HealthMarch 17, 2020

What are health disparities in the United States? An introduction

By: Ogie M. Ezeoke, MD

In the ultimate goal of providing excellent care to patients, health disparities act as a roadblock, impeding both the delivery of equitable care and the achievement of good health outcomes. They create a complex problem that must first be fully understood before it can be solved.

What are health disparities?

Health disparities are preventable variations in the achievement of full health potential, often measured by the unequal burden across population groups of mortality and morbidity associated with disease and disability.

Health disparities in outcomes, overall wellness and receipt of medical care exist across racial, class and state lines. As the U.S. Office of Disease Prevention and Health Promotion's Healthy People 2020 notes, these disparities are "closely linked with social, economic, and/or environmental disadvantage" and "adversely affect groups of people who have systematically experienced greater obstacles to health" based on those disadvantages.

What leads to health disparities?

The Centers for Disease Control and Prevention (CDC) list a number of systemic factors that can lead to unequal health and healthcare. These factors include:

  • Poverty, which can limit access to preventive services, insurance and other cost-management measures
  • Environmental issues, including air and water quality, that make it harder to stay healthy
  • Access to healthcare, which may be prevented by income levels or geography
  • Behavioral factors that hold individuals back from optimal health outcomes
  • Educational inequalities, which the CDC notes are associated with health risks

It's clear from this list that the contributors to health disparities overlap in complex ways. For example, lower education levels may mean reduced income or employment opportunities, which can make budgeting for healthcare harder as well as limiting access to health insurance.

In addition, Healthy People 2020 cites specific social determinants of health like the availability of nutritious food, safe housing, affordable public transportation and culturally aware healthcare providers.

Why location matters in health disparities

Location seems to play an outsize determining role in the factors mentioned above — for example, those who live in food deserts have a harder time accessing healthy food. Environmental risks and inadequacies in built environments may also be associated with where a person lives, as is their ability to get to both jobs and healthcare facilities.

In medical school, the burden of addressing health disparities is often placed on future physicians, who would theoretically relieve the physician shortage and provide care to populations facing unequal access. According to the American Association of Medical Colleges, the United States will expect a shortage of almost 122,000 physicians by 2032.

This shortage is most extreme in areas that lack academic or community health centers. In rural areas, the ratio of primary care providers to patients is 39.8 per 100,000 compared to 53.3 in cities, STAT reports. This shortage, which is a major barrier to health maintenance and treatment for residents of those areas, is one of the reasons for loan forgiveness incentive programs for physicians serving in rural areas.

Where cultural awareness matters in health disparities

With the growing diversity of the U.S. population comes increasing pressure for physicians to meet patients' language and cultural needs. In hospitals around the country, growing understanding of health disparities is leading to culturally aware physicians who encourage patient honesty, engender patient trust and are able to deliver appropriate medical advice that fits the patients' particular needs and resources.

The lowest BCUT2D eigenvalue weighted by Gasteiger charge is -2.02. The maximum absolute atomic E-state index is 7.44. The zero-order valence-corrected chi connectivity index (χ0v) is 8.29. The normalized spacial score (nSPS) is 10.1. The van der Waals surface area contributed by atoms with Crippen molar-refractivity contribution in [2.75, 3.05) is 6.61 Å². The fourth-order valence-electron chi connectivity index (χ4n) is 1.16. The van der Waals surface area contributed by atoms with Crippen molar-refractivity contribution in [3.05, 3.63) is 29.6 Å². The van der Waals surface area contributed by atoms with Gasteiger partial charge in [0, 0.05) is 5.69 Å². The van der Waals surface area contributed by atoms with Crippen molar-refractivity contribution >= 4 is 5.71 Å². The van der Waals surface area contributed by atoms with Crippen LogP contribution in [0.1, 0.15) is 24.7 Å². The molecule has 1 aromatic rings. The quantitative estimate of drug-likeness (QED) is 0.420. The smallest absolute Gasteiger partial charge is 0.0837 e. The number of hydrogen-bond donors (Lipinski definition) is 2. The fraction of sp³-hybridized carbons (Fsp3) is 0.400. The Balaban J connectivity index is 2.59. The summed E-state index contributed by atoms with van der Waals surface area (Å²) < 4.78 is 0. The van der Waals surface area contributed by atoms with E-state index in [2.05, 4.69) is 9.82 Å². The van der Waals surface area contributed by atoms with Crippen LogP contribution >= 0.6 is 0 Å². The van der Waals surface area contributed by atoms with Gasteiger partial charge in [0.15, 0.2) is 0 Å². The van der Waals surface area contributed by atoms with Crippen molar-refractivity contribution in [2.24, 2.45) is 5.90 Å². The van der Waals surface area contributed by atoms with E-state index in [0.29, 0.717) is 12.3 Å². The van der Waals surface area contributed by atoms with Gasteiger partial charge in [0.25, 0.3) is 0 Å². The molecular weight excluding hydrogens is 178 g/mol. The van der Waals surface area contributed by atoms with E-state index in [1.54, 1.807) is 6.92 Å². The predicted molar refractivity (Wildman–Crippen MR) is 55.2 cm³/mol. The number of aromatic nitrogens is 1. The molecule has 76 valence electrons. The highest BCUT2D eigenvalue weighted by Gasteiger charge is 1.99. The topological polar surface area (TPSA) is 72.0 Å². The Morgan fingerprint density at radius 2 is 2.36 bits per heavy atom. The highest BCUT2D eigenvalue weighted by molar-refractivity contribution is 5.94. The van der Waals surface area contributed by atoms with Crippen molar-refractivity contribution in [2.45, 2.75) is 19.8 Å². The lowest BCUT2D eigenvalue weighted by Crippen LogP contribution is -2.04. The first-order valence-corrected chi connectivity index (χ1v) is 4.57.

In fact, the authors of a paper published in Plastic and Reconstructive Surgery claim that "[m]easures to improve cultural competence and ethnic diversity will help alleviate healthcare disparities and improve healthcare outcomes in these patient populations." Accordingly, cultural awareness is increasingly being taught and encouraged in medical schools and residencies. That said, ensuring equitable healthcare delivery and reduce health disparities remain works in progress.

Making progress on health disparities

Health disparities across the United States are bound up in many complex issues that plague the medical system, including patients lacking access to medical care facilities, medical insurance and culturally appropriate care. In tackling these problems, it's important to take a broad view that considers both the burden that these disparities place on the health of communities across the country and the need for universal support within the healthcare system for addressing them.

According to Health Affairs, evidence has shown that community-level interventions in addressing health disparities can improve overall population health. Some of the policies that can make a difference target education, including early childhood; urban planning, community development and housing; and income and employment support. Challenges that hold these interventions back include the difficulties of securing full-scale funding and effectively harnessing community planning resources.

On an individual level, physicians can play a role in addressing disparities by providing preventive care in clinics to support improvement in health outcomes, widening access to care in rural areas via telemedicine and supporting cultural awareness training in medical education. As physicians, we must be the proponents of system-wide changes in hospital policy and in legislation.

Ogie M. Ezeoke, MD
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